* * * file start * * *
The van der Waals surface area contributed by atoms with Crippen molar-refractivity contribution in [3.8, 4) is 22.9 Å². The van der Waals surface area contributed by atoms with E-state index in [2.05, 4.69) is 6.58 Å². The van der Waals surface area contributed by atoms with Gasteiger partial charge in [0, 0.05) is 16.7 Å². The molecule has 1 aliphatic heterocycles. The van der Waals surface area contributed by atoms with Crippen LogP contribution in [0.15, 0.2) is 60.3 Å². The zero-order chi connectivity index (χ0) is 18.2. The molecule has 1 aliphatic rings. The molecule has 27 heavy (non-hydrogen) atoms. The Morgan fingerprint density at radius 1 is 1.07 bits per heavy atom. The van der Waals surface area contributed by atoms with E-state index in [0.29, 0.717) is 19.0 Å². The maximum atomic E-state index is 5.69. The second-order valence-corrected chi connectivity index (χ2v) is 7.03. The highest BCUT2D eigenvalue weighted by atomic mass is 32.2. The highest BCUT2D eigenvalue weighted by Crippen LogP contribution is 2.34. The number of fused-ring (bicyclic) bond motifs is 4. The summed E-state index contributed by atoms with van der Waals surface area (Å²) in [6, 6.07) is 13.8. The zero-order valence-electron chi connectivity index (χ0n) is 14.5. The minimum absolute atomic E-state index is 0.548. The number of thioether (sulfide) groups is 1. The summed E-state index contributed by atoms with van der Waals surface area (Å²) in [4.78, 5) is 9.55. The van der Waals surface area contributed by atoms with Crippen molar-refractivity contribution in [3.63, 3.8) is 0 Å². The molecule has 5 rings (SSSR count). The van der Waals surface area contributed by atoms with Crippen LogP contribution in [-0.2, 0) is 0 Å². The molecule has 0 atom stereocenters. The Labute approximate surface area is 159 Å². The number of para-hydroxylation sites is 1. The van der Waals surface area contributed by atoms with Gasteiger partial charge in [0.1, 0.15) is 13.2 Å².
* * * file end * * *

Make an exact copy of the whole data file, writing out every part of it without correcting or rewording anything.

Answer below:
The van der Waals surface area contributed by atoms with Crippen molar-refractivity contribution in [3.8, 4) is 22.9 Å². The van der Waals surface area contributed by atoms with E-state index in [2.05, 4.69) is 6.58 Å². The van der Waals surface area contributed by atoms with Gasteiger partial charge in [0, 0.05) is 16.7 Å². The molecule has 1 aliphatic heterocycles. The van der Waals surface area contributed by atoms with Crippen LogP contribution in [0.15, 0.2) is 60.3 Å². The zero-order chi connectivity index (χ0) is 18.2. The molecule has 1 aliphatic rings. The molecule has 27 heavy (non-hydrogen) atoms. The Morgan fingerprint density at radius 1 is 1.07 bits per heavy atom. The van der Waals surface area contributed by atoms with E-state index in [0.29, 0.717) is 19.0 Å². The maximum atomic E-state index is 5.69. The second-order valence-corrected chi connectivity index (χ2v) is 7.03. The highest BCUT2D eigenvalue weighted by atomic mass is 32.2. The highest BCUT2D eigenvalue weighted by Crippen LogP contribution is 2.34. The number of fused-ring (bicyclic) bond motifs is 4. The summed E-state index contributed by atoms with van der Waals surface area (Å²) in [6, 6.07) is 13.8. The zero-order valence-electron chi connectivity index (χ0n) is 14.5. The minimum absolute atomic E-state index is 0.548. The number of thioether (sulfide) groups is 1. The summed E-state index contributed by atoms with van der Waals surface area (Å²) in [4.78, 5) is 9.55. The van der Waals surface area contributed by atoms with Crippen molar-refractivity contribution in [3.63, 3.8) is 0 Å². The molecule has 5 rings (SSSR count). The van der Waals surface area contributed by atoms with Crippen LogP contribution in [-0.2, 0) is 0 Å². The molecule has 0 atom stereocenters. The Labute approximate surface area is 159 Å². The number of para-hydroxylation sites is 1. The van der Waals surface area contributed by atoms with Gasteiger partial charge in [0.1, 0.15) is 13.2 Å².